Battista v. Quintana, No. 5:2015cv00202 - Document 3 (E.D. Ky. 2015)

Court Description: MEMORANDUM OPINION & ORDER: (1) DENYING petitioner's 1 Petition for a writ of habeas corpus; (2) action is STRICKEN from the docket; (3) court will enter a judgment. Signed by Judge Joseph M. Hood on 9/16/15.(KJR)cc: COR, Battista (US Mail)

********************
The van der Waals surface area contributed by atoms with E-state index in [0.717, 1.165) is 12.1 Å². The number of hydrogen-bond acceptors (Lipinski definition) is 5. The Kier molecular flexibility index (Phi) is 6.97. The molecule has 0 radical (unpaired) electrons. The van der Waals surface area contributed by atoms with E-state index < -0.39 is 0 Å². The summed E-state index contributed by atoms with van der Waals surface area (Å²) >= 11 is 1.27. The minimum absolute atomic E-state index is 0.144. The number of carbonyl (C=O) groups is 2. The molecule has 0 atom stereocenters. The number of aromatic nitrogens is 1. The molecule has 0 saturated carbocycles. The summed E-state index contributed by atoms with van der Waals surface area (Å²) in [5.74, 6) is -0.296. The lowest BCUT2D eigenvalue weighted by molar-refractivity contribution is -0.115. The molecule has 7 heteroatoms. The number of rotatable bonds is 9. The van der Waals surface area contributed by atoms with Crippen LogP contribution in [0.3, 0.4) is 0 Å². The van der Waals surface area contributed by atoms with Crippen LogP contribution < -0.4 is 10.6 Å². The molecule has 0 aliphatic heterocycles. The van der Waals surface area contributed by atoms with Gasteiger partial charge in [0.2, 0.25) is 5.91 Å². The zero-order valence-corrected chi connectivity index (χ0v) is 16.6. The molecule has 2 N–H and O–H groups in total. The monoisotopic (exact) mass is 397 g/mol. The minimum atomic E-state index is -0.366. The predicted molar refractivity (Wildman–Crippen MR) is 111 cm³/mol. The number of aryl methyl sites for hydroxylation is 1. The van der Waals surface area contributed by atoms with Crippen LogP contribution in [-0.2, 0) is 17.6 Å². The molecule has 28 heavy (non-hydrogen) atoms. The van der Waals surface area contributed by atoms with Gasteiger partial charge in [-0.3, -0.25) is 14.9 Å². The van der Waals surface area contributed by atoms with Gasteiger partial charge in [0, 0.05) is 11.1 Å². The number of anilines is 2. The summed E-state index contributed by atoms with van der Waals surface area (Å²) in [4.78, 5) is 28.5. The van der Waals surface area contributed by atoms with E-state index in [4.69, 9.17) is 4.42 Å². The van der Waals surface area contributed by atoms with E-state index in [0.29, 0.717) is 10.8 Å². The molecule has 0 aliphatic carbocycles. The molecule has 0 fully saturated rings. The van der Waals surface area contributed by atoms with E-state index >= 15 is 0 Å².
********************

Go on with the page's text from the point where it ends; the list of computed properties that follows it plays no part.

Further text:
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Battista v. Quintana Doc. 3 UNITED STATES DISTRICT COURT EASTERN DISTRICT OF KENTUCKY CENTRAL DIVISION at LEXINGTON DAVID BATTISTA, ) ) ) ) ) ) ) ) ) Petitioner, V. FRANCISCO QUINTANA, Warden, Respondent. *** *** Civil Action No. 15-202-JMH MEMORANDUM OPINION AND ORDER *** *** David Battista is an inmate confined at the Federal Medical Center in Lexington, Kentucky. Battista has filed a Proceeding without an attorney, petition for pursuant to 28 U.S.C. § 2241. a [R. 1] writ of habeas corpus The Court conducts an initial review of habeas corpus petitions. 28 U.S.C. § 2243; Alexander v. Northern Bureau of Prisons, 419 F. App’x 544, 545 (6th Cir. 2011). A petition will be denied “if it plainly appears from the petition and any attached exhibits that the petitioner is not entitled to relief.” in the United petitions Rule 4 of the Rules Governing § 2254 Cases States pursuant to District Rule Courts 1(b)). (applicable The Court to § 2241 evaluates Battista’s petition under a more lenient standard because he is not represented by an attorney. 89, 94 (2007). accepts the Erickson v. Pardus, 551 U.S. At this stage of the proceedings, the Court petitioner’s factual allegations as true and 1 construes all legal claims in his favor. Bell Atlantic Corp. v. Twombly, 550 U.S. 544, 555-56 (2007). On August 7, 2013, Dr. Battista was indicted by a federal grand jury sitting in Atlanta, Georgia, of conspiracy to distribute controlled substances in violation of 21 U.S.C. § 846 and two counts of distributing violation of 21 U.S.C. § 841. controlled substances in In exchange for the dismissal of the conspiracy count, on December 5, 2013, Dr. Battista agreed to plead guilty to the two distribution counts. agreement, Dr. Battista acknowledged that as In the plea part of the sentence to be imposed for the charges to which he was pleading guilty, the Court would impose ranging from three years to life. terms of supervised release On March 31, 2014, the trial court sentenced Dr. Battista to two concurrent 46-month terms of imprisonment to be followed by two concurrent 10-year terms of supervised release. Dr. Battista did not file a direct appeal from his conviction or a motion to alter or vacate it under 28 U.S.C. § 2255 in light of his express waiver of his right to do so as part of his plea agreement. No. 1: 13-CR-307-SCJ-AJB-1 (N.D. United States v. Battista, Ga. 2013) [R. 1, 29, 36 therein]. In his petition, Dr. Battista contends that the 10-year terms of supervised release are excessive and violate 18 U.S.C. § 3553 and/or his due process rights. 2 Petitioner requests that the Court reduce his supervised release terms to two years in the interest of justice. [R. 1 at 6-7, 9] The Court must deny Battista’s petition because he may not assert these claims in a habeas corpus petition under 28 U.S.C. § 2241. Instead, when a federal prisoner wishes to challenge his conviction or sentence, he must file a motion for postconviction relief under 28 U.S.C. convicted and sentenced him. 1122, 1123 (6th Cir. 2003). § 2255 in the court that Capaldi v. Pontesso, 135 F.3d The prisoner may not use a habeas corpus petition pursuant to 28 U.S.C. § 2241 for this purpose, as it does not constitute an additional or alternative remedy to the one available under § 2255. Hernandez v. Lamanna, 16 F. App’x 317, 320 (6th Cir. 2001). The “savings clause” found in 28 U.S.C. § 2255(e) will permit a prisoner to challenge the validity of his conviction in a habeas corpus proceeding under § 2241, but only in the rare circumstance “inadequate detention. 2004). where or the remedy ineffective” to afforded test by the § 2255(a) legality of is his Truss v. Davis, 115 F. App’x 772, 773-74 (6th Cir. This standard is not satisfied merely because the prisoner’s time to file a § 2255 motion has passed; he did not file a § 2255 motion; or he did file such a motion and was denied relief. Copeland v. Hemingway, 36 F. App’x 793, 795 (6th Cir. 2002); Taylor v. Gilkey, 314 F.3d 832, 835 (7th Cir. 2002) 3 (§ 2241 available “only when a structural problem in § 2255 forecloses even one round of effective collateral review ...”). Nor is the remedy available under § 2255 considered “inadequate or ineffective” where, as here, the petitioner waived his right to seek relief under that provision as part of a plea agreement. Muller v. Sauers, 523 F. App’x 110, 112 (3d Cir. 2013). Dr. Battista’s claims are also not the type of “actual innocence” claims permitted under the savings clause. Such a claim can arise only where, after the prisoner’s conviction became final, the Supreme Court re-interprets the substantive terms of the criminal statute under which he was convicted in a manner that establishes that his conduct did not violate the statute. Hayes v. Holland, 473 F. App’x 501, 501-02 (6th Cir. 2012) (“To date, the savings clause has only been applied to claims of actual innocence based upon Supreme Court decisions announcing new rules of statutory construction unavailable for attack under section 2255.”); United States v. Prevatte, 300 F.3d 792, 800-801 (7th Cir. 2002). Dr. Battista’s objection to the sentence imposed is not a claim that he is actually innocent of the underlying offense. Brown v. Hogsten, 503 F. App’x 342, 343 (6th Cir. 2012) (noting that “claims of sentencing error may not serve as the basis for an actual innocence claim.”). 4 Because Dr. Battista has not properly invoked the savings clause of § 2255(e), the Court must deny his petition under § 2241 for lack of jurisdiction. Accordingly, IT IS ORDERED that: 1. David Battista’s petition for a writ of habeas corpus pursuant to 28 U.S.C. § 2241 [R. 1] is DENIED. 2. This action is STRICKEN from the Court’s docket. 3. The Court will enter contemporaneously with this Order. This 16th day of September, 2015. 5 an appropriate judgment